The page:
He warned further that any delays on meeting the country's obligations toward the tribunal may lead to a collapse of the country's macroeconomic stability.


“If this were the case, no one should be surprised if euro then rises from 80 dinars [to 1 euro the current exchange rate] to 200 dinars,” he said.


Budimir Kostic, president of Raiffeisenbank bank, the first bank established in Serbia with 100 per cent overseas funds, said the government needed to act quickly to keep foreign investments flowing.


“The most important thing is to avoid any further deterioration of the existing situation,” he said. “If this were to happen, it would be a bad signal not only for American investors but those from big European countries.”


Some government ministers initially tried to minimise the significance of the American measure, however.


“US pressure was out of proportion,” Predrag Bubalo, economic and privatisation minister, said. Vladeta Jankovic, Kostunica’s adviser on foreign policy, agreed that the situation should not be dramatised.


Miroljub Labus, deputy prime minister, recently appointed as Serbia’s main negotiator on EU accession, told IWPR that all sides were exaggerating the consequences of the move.


“This decision is not the end of the world, as some in the opposition want to portray it,” he told IWPR


“But it should not be ignored. The indirect effects are more important from the direct ones. But I am sure the American administration would not block a single agreement with international financial institutions.”


Labus told IWPR his greatest concern was the impact of the US move on Serbia’s international standing, which may influence other negotiations.


“Full cooperation with the Hague is not only required for us to get American help,” he said. “It represents the pre-condition for a positive outcome to the feasibility study to join the EU.”


Labus said that if the government was to fulfil its goal of joining the EU by 2012, “ we have to get a positive feasibility study from the EC in March”.


Thus far, however, a big question mark hangs over Belgrade’s plans to move ahead towards EU accession.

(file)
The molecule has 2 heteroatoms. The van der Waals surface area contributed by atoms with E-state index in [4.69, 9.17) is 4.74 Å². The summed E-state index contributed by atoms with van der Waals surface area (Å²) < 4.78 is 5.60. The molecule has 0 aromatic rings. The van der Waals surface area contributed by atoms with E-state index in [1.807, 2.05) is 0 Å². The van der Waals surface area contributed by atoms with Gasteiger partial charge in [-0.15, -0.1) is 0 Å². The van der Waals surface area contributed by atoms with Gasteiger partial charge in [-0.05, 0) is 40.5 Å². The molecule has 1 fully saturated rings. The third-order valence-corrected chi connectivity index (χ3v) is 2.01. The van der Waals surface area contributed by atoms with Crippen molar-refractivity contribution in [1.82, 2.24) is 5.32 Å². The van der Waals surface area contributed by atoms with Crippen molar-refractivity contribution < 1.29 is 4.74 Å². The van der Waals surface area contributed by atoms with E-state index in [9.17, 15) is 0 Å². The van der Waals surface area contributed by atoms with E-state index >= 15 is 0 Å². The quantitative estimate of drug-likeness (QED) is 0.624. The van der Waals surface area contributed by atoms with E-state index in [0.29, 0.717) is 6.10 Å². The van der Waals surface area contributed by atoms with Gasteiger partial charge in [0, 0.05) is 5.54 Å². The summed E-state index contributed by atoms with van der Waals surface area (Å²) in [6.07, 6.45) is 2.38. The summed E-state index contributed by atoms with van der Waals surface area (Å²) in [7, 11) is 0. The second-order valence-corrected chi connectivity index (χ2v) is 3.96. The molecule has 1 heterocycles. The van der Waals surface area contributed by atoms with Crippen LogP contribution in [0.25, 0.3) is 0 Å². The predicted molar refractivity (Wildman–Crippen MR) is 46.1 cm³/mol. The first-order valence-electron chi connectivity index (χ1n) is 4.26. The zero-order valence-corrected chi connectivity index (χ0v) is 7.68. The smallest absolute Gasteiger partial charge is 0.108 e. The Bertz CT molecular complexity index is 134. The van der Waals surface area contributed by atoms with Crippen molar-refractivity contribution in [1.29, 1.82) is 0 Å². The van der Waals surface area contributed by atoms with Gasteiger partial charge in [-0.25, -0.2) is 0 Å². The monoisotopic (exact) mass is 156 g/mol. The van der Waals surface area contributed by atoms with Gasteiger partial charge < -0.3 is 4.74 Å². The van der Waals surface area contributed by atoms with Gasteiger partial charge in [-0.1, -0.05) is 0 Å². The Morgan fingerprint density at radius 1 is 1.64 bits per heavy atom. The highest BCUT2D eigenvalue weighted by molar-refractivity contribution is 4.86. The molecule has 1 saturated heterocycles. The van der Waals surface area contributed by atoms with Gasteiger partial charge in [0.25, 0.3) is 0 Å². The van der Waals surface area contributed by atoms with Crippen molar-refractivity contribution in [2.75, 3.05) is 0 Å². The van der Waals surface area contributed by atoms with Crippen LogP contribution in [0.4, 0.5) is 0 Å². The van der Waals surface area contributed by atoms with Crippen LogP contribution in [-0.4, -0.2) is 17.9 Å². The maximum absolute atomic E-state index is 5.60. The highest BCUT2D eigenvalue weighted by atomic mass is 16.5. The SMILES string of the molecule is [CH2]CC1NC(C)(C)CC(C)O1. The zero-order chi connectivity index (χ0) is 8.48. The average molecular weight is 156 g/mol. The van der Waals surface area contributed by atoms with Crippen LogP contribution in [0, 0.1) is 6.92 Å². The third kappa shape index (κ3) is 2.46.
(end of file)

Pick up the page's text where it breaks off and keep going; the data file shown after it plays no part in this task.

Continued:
One negative sign was the decision this week of the EU High Representative, Javier Solana, to cancel his visit to Belgrade, citing Serbia and Montenegro's failure to move forward on cooperation with the tribunal.


While Labus was reluctant to discuss what he called the worst possible scenario, meaning a decision by Brussels also to impose punitive measures, he admitted that if this happened, his reformist G17 Plus party would leave the Kostunica government.


“If G17 Plus has no chance of influencing the European integration of our country, there is no reason to take part in power, either,” said Labus.


Dana Popovic, economics professor at Belgrade University, told IWPR that no wise politician should think of clashing with such a powerful country as the US, on which the financial and political future of his own country depended.


Although the US Ambassador to Serbia and Montenegro, Michael Polt, said the US is ready to reverse its decision on aid in a short time if Serbia meets its obligations to The Hague, Popovic does not believe this will happen.


“Reluctance to cooperate with The Hague... is the only element that distinguishes the DSS [Kostunica's Democratic Party of Serbia] from the other democratic parties,” she said.


If Kostunica did start to cooperate with the tribunal, she added, his minority government might fall, as it would lose the support of the anti-Hague Socialist Party of Serbia, led by Slobodan Milosevic.


“Even if Kostunica wanted to be different, objective circumstances won't let him do it,” she concluded, “so the vicious circle continues.”


Milan Culibrk is a journalist with the Novi Sad daily Dnevnik.